Hearing aid technology is about to experience the largest advance that has occurred in many years. Bone conduction implants have provided a new way to treat hearing loss that could restore hearing to individuals who are partially or even completely deaf. It has been used in certain clinical trials but it still faces long periods of development before it can be released publically. It is important to understand how this technology builds upon yet differs from the current form of hearing aids.
The modern incarnation of hearing aids are typically implanted in the head via a skull anchor. A titanium screw holds it in place, and while this is a great option it can lead to certain forms of troublesome infections. They pick up sound from external sources and amplify it through the ear canal to provide better hearing. The bone conduction hearing aid, also known as BCIs, is mounted onto a bone in the ear, but does not rely on sound entering the ear canal. They are superior in terms of the incredibly low risk of dislodging and infection, and they also have a much greater ability to allow hearing to occur.
The bone conduction implant is made up of three parts: the titanium implant, the abutment, and the sound processor. The titanium implant serves as a connection to the skull and also as a means to hold the abutment. The abutment, in turn, serves as a mount and interpreter for the sound processor. The sound processor captures the external sounds and transmits them to the abutment and then the skull. From there the sound travels to the skull, where it is formed into vibrations before being interpreted by the inner ear. This allows for the sound to bypass the middle ear, where most hearing loss originates, and go directly into the inner ear where the brain can interpret it properly. While this technology is perfect for individuals with total hearing loss, it is also beneficial for those with hearing loss in one ear. Rather than channeling the sound into the inner ear, the BCI sends the sound to the unaffected ear via the skull, allowing for proper hearing to occur.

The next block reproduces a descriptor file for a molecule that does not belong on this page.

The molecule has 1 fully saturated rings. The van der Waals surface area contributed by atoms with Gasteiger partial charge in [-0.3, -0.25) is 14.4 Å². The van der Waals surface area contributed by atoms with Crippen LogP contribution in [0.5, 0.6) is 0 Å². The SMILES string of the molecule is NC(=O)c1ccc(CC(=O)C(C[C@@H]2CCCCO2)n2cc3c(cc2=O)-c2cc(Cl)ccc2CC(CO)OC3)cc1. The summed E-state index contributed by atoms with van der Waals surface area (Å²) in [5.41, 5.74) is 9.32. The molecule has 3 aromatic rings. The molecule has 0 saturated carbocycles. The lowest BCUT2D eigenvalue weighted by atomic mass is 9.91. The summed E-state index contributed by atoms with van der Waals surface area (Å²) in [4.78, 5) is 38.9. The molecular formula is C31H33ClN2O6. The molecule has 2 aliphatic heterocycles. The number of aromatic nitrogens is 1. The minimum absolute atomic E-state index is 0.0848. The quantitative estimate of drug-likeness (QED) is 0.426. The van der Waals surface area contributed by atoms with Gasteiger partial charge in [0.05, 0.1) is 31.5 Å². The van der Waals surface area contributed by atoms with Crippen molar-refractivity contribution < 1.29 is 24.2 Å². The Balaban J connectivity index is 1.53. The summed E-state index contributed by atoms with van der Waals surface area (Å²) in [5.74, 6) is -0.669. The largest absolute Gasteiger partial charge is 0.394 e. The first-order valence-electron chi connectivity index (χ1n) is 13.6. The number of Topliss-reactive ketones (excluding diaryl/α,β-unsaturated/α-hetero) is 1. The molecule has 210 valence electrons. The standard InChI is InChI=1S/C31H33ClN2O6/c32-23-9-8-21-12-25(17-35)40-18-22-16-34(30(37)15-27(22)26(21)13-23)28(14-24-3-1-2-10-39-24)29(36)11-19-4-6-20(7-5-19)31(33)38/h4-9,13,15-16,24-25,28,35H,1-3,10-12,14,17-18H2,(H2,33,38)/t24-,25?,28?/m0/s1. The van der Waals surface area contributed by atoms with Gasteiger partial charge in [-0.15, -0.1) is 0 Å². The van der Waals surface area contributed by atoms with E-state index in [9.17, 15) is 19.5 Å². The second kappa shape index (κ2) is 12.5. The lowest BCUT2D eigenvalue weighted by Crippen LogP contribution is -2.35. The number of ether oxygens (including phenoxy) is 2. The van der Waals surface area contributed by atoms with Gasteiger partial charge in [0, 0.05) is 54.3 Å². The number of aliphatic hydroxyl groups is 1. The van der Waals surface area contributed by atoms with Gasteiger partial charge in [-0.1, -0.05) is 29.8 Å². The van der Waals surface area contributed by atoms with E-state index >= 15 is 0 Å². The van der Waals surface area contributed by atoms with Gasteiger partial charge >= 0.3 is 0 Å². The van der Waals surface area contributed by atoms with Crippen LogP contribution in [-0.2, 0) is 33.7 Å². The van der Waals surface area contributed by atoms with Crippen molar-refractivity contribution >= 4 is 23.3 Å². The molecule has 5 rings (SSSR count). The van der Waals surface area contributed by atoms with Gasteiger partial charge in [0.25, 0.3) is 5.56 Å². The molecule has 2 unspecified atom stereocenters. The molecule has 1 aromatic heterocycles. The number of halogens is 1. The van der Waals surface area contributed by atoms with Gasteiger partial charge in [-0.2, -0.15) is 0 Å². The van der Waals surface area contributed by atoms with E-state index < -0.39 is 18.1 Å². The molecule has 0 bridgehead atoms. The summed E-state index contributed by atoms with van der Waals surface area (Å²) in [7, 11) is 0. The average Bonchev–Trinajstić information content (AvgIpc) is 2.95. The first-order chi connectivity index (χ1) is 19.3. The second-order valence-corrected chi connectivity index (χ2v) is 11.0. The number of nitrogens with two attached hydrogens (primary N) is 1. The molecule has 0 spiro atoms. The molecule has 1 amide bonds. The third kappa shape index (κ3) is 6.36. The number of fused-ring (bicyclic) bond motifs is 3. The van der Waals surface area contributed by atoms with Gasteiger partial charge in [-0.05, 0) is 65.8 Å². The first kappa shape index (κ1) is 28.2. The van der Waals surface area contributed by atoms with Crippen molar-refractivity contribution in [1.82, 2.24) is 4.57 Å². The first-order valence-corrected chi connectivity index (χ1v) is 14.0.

While the bone conduction technology is the future of hearing aids, right now it is trapped in the research phase. The optimistic scientists that are currently testing the BCIs believe that they are only another year from being a viable treatment option. With thousands of individuals lining up to be part of the test groups, the process of getting approval from the regulatory commissions in being streamlined, giving hope to hundreds of thousands who live with forms of hearing loss.